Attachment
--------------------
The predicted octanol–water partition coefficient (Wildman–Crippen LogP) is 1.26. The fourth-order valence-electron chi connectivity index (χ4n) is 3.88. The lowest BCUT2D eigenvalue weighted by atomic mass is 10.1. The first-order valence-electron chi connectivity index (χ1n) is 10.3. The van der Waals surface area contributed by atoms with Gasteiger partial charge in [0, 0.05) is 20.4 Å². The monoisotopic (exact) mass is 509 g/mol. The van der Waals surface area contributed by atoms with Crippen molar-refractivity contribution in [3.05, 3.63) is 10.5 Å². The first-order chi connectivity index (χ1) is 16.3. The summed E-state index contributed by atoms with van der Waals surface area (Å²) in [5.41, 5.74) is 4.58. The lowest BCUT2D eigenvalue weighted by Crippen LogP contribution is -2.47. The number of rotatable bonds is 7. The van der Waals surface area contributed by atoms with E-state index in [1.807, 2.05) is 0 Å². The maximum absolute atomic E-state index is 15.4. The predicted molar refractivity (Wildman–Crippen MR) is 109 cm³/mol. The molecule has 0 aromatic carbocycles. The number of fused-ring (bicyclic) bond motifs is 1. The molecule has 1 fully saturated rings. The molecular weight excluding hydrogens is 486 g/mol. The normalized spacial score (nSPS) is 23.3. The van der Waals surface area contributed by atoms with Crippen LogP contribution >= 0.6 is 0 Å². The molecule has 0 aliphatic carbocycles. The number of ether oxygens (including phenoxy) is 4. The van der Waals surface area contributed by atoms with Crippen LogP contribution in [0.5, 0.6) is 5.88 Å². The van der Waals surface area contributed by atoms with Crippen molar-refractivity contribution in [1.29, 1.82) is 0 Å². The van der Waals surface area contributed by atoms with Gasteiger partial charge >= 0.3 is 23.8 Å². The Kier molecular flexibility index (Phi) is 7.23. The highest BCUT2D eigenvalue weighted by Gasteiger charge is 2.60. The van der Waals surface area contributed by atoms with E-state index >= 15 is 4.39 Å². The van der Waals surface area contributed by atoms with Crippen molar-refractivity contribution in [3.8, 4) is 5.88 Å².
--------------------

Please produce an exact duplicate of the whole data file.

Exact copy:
The predicted octanol–water partition coefficient (Wildman–Crippen LogP) is 1.26. The fourth-order valence-electron chi connectivity index (χ4n) is 3.88. The lowest BCUT2D eigenvalue weighted by atomic mass is 10.1. The first-order valence-electron chi connectivity index (χ1n) is 10.3. The van der Waals surface area contributed by atoms with Gasteiger partial charge in [0, 0.05) is 20.4 Å². The monoisotopic (exact) mass is 509 g/mol. The van der Waals surface area contributed by atoms with Crippen molar-refractivity contribution in [3.05, 3.63) is 10.5 Å². The first-order chi connectivity index (χ1) is 16.3. The summed E-state index contributed by atoms with van der Waals surface area (Å²) in [5.41, 5.74) is 4.58. The lowest BCUT2D eigenvalue weighted by Crippen LogP contribution is -2.47. The number of rotatable bonds is 7. The van der Waals surface area contributed by atoms with E-state index in [1.807, 2.05) is 0 Å². The maximum absolute atomic E-state index is 15.4. The predicted molar refractivity (Wildman–Crippen MR) is 109 cm³/mol. The molecule has 0 aromatic carbocycles. The number of fused-ring (bicyclic) bond motifs is 1. The molecule has 1 fully saturated rings. The molecular weight excluding hydrogens is 486 g/mol. The normalized spacial score (nSPS) is 23.3. The van der Waals surface area contributed by atoms with Crippen LogP contribution >= 0.6 is 0 Å². The molecule has 0 aliphatic carbocycles. The number of ether oxygens (including phenoxy) is 4. The van der Waals surface area contributed by atoms with Crippen LogP contribution in [0.5, 0.6) is 5.88 Å². The van der Waals surface area contributed by atoms with Crippen molar-refractivity contribution in [1.29, 1.82) is 0 Å². The van der Waals surface area contributed by atoms with Gasteiger partial charge >= 0.3 is 23.8 Å². The Kier molecular flexibility index (Phi) is 7.23. The highest BCUT2D eigenvalue weighted by Gasteiger charge is 2.60. The van der Waals surface area contributed by atoms with E-state index >= 15 is 4.39 Å². The van der Waals surface area contributed by atoms with Crippen molar-refractivity contribution in [3.8, 4) is 5.88 Å².